The lamps shone o'er fair women and brave men:
A thousand hearts beat happily; and when Music arose, with its voluptuous swell,
Soft eyes looked love to eyes which spake again; And all went merry as a marriage-bell. Bat hush! hark! a deep sound strikes like a rising knell! Did ye not hear it? No; 'twas but the wind,
Or the car rattling o'er the stony street: On with the dance ! let joy be unconfined !
Vo sleep till morn, when youth and pleasure meet
To chase the glowing hours with flying leet!
As if the clouds its echo would repeat;
Sat Brunswick's fated chieftain; he did hear
And canght its tone with death's prophetic ear:
And when they smiled because he deemed it near His heart more truly knew that peal too well,
Which stretched his father on a bloody bier, And roused the vengeance blood alone could quell: He rushed into the field, and, foremost fighting, fell! Ah! then and there was hurrying to and fro,
And gathering tears, and tremblings of distress, And cheeks all pale, which but an hour ago
Blushed at the praise of their own loveliness;
And there were sudden partings, such as press The life from out young hearts, and choking sighs
Which ne'er might be repeated: who could guess If ever more should meet those mutual eyes, Since upon night so sweet such awful morn could rise ! And there was mounting in hot haste: the steed,
The mustering squadron, and the clattering car, Went pouring forward with impetuous speed,
And swiftly forming in the ranks of war;
And the deep thunder, peal on peal, afar, And near, the beat of the alarming drum
Last noon belield them full of lusty life;
Last eve, in beauty's circle, proudly gay;
The morn, the marshaling in arms—the day,
Battle's magnificently stern array!
The earth is covered thick with other clay,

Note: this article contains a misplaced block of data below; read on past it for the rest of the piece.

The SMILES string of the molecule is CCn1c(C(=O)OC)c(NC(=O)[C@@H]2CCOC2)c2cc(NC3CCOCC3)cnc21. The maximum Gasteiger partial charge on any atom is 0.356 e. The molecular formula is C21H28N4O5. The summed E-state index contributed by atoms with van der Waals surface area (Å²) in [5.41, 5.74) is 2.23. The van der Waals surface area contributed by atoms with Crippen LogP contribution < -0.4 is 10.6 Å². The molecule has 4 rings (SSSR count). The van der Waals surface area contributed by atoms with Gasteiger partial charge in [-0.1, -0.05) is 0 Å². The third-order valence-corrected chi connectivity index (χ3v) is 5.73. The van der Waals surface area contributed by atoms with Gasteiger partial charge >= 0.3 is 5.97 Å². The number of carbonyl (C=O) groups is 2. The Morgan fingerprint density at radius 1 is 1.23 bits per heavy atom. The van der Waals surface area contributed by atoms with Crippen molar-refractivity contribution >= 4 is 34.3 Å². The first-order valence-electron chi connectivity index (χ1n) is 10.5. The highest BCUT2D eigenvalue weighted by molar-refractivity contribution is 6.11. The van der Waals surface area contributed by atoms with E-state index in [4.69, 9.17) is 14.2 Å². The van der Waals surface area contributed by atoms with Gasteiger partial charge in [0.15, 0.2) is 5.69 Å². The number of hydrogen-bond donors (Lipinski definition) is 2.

JOSII BILLINGS ON COURTING.
COURTING is a luxury, it is sallad, it is ise water, it is a beveridge, it is the pla spell ov the soul. The man who has never courted haz lived in vain : he haz bin a blind man amung landskapes and waterskapes; he has bin a deff man in the land ov hand orgins, and by the side ov murmuring ca. nals. Courting iz like 2 little springs ov soft water that steal out from under a rock at the fut ov a mountain and run down the hill side by side singing and dansing and spatering each uther, eddying and frothing and kaskading, now hiding under bank, now full ov sun, and now full ov sladder, till bimeby tha jine and then tha go slow. I am in faver ov long courting; it gives the parties a chance to find out each uther's trump kards, it iz good exercise, and is jist as innersent as ? merino lambs. Courting iz like strawberries and cream, wants tew be did slow, then yu git the flaver. I hav saw folks git ackquainted, fall in luv, git marrid, settel down and git tew wurk, in 3 weeks from date. This is jist the wa sum folks larn a trade, and akounts for the grate number ov almitey mean mechanicks we hav, and the poor jobs tha turn out.
Perhaps it iz best i shud state sum good advise tew yung men, who are about tew court with a final view to matrimony, az it waz. In the fust plase, yung man, yu want tew git yure system awl rite, and then find a yung woman who iz willing tew be courted on the square. The nex thing is tew find out how old she is, which yu kan dew bi asking her and she will